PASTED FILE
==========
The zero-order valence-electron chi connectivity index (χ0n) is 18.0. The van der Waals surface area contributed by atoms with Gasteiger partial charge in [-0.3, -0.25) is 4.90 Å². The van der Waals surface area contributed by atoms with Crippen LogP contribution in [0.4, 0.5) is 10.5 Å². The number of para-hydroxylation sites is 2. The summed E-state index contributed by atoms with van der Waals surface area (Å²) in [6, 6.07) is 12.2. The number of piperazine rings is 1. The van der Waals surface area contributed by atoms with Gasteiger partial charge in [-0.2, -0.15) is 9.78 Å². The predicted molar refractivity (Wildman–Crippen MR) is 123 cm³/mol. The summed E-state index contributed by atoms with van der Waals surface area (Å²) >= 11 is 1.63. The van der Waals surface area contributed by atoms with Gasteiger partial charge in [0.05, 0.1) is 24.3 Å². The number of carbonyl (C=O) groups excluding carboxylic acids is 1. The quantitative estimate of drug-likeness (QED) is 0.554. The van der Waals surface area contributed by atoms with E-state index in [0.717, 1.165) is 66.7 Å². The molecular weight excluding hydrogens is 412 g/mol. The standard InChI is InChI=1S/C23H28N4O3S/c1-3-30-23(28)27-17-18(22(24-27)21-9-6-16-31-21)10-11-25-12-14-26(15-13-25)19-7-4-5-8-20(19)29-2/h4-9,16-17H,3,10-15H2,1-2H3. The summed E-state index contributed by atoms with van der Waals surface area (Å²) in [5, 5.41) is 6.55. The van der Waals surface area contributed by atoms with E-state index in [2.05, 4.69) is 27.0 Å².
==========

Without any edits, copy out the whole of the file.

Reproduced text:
The zero-order valence-electron chi connectivity index (χ0n) is 18.0. The van der Waals surface area contributed by atoms with Gasteiger partial charge in [-0.3, -0.25) is 4.90 Å². The van der Waals surface area contributed by atoms with Crippen LogP contribution in [0.4, 0.5) is 10.5 Å². The number of para-hydroxylation sites is 2. The summed E-state index contributed by atoms with van der Waals surface area (Å²) in [6, 6.07) is 12.2. The number of piperazine rings is 1. The van der Waals surface area contributed by atoms with Gasteiger partial charge in [-0.2, -0.15) is 9.78 Å². The predicted molar refractivity (Wildman–Crippen MR) is 123 cm³/mol. The summed E-state index contributed by atoms with van der Waals surface area (Å²) >= 11 is 1.63. The van der Waals surface area contributed by atoms with Gasteiger partial charge in [0.05, 0.1) is 24.3 Å². The number of carbonyl (C=O) groups excluding carboxylic acids is 1. The quantitative estimate of drug-likeness (QED) is 0.554. The van der Waals surface area contributed by atoms with E-state index in [0.717, 1.165) is 66.7 Å². The molecular weight excluding hydrogens is 412 g/mol. The standard InChI is InChI=1S/C23H28N4O3S/c1-3-30-23(28)27-17-18(22(24-27)21-9-6-16-31-21)10-11-25-12-14-26(15-13-25)19-7-4-5-8-20(19)29-2/h4-9,16-17H,3,10-15H2,1-2H3. The summed E-state index contributed by atoms with van der Waals surface area (Å²) in [5, 5.41) is 6.55. The van der Waals surface area contributed by atoms with E-state index in [2.05, 4.69) is 27.0 Å².